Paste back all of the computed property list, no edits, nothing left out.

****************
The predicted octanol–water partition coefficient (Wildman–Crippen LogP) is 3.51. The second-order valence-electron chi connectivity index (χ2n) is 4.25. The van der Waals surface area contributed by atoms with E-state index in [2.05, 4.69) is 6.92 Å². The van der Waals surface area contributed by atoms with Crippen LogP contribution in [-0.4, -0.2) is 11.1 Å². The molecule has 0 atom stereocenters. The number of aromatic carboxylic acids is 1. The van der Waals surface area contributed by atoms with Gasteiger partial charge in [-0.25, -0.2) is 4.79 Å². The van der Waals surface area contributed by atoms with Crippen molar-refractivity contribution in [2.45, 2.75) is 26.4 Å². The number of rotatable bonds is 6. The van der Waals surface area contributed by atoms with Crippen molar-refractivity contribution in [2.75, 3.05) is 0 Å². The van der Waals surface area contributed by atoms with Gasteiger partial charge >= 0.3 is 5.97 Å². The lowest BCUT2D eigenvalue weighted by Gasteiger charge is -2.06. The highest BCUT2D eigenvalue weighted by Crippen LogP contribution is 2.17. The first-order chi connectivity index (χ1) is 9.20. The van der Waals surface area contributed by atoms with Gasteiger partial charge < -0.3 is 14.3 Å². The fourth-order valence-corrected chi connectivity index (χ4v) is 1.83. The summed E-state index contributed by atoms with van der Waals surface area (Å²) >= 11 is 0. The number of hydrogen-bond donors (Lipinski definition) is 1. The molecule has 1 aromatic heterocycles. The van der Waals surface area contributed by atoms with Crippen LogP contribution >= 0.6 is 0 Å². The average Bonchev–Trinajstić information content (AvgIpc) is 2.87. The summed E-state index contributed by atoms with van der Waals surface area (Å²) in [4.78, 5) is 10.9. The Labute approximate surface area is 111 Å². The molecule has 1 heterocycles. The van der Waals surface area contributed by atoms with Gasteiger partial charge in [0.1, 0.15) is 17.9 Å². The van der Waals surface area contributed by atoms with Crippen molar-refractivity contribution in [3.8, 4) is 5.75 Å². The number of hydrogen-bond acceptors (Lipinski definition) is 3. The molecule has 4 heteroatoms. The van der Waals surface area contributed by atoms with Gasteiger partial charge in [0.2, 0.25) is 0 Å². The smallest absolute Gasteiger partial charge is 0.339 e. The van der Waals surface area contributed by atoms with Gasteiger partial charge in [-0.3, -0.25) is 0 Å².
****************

The predicted octanol–water partition coefficient (Wildman–Crippen LogP) is 3.51. The second-order valence-electron chi connectivity index (χ2n) is 4.25. The van der Waals surface area contributed by atoms with E-state index in [2.05, 4.69) is 6.92 Å². The van der Waals surface area contributed by atoms with Crippen LogP contribution in [-0.4, -0.2) is 11.1 Å². The molecule has 0 atom stereocenters. The number of aromatic carboxylic acids is 1. The van der Waals surface area contributed by atoms with Gasteiger partial charge in [-0.25, -0.2) is 4.79 Å². The van der Waals surface area contributed by atoms with Crippen molar-refractivity contribution in [2.45, 2.75) is 26.4 Å². The number of rotatable bonds is 6. The van der Waals surface area contributed by atoms with Crippen molar-refractivity contribution in [2.75, 3.05) is 0 Å². The van der Waals surface area contributed by atoms with Gasteiger partial charge >= 0.3 is 5.97 Å². The lowest BCUT2D eigenvalue weighted by Gasteiger charge is -2.06. The highest BCUT2D eigenvalue weighted by Crippen LogP contribution is 2.17. The first-order chi connectivity index (χ1) is 9.20. The van der Waals surface area contributed by atoms with Gasteiger partial charge < -0.3 is 14.3 Å². The fourth-order valence-corrected chi connectivity index (χ4v) is 1.83. The summed E-state index contributed by atoms with van der Waals surface area (Å²) >= 11 is 0. The number of hydrogen-bond donors (Lipinski definition) is 1. The molecule has 1 aromatic heterocycles. The van der Waals surface area contributed by atoms with Crippen LogP contribution >= 0.6 is 0 Å². The average Bonchev–Trinajstić information content (AvgIpc) is 2.87. The summed E-state index contributed by atoms with van der Waals surface area (Å²) in [4.78, 5) is 10.9. The Labute approximate surface area is 111 Å². The molecule has 1 heterocycles. The van der Waals surface area contributed by atoms with Gasteiger partial charge in [0.1, 0.15) is 17.9 Å². The van der Waals surface area contributed by atoms with Crippen molar-refractivity contribution in [3.8, 4) is 5.75 Å². The number of hydrogen-bond acceptors (Lipinski definition) is 3. The molecule has 4 heteroatoms. The van der Waals surface area contributed by atoms with Gasteiger partial charge in [0.2, 0.25) is 0 Å². The smallest absolute Gasteiger partial charge is 0.339 e. The van der Waals surface area contributed by atoms with Gasteiger partial charge in [-0.3, -0.25) is 0 Å².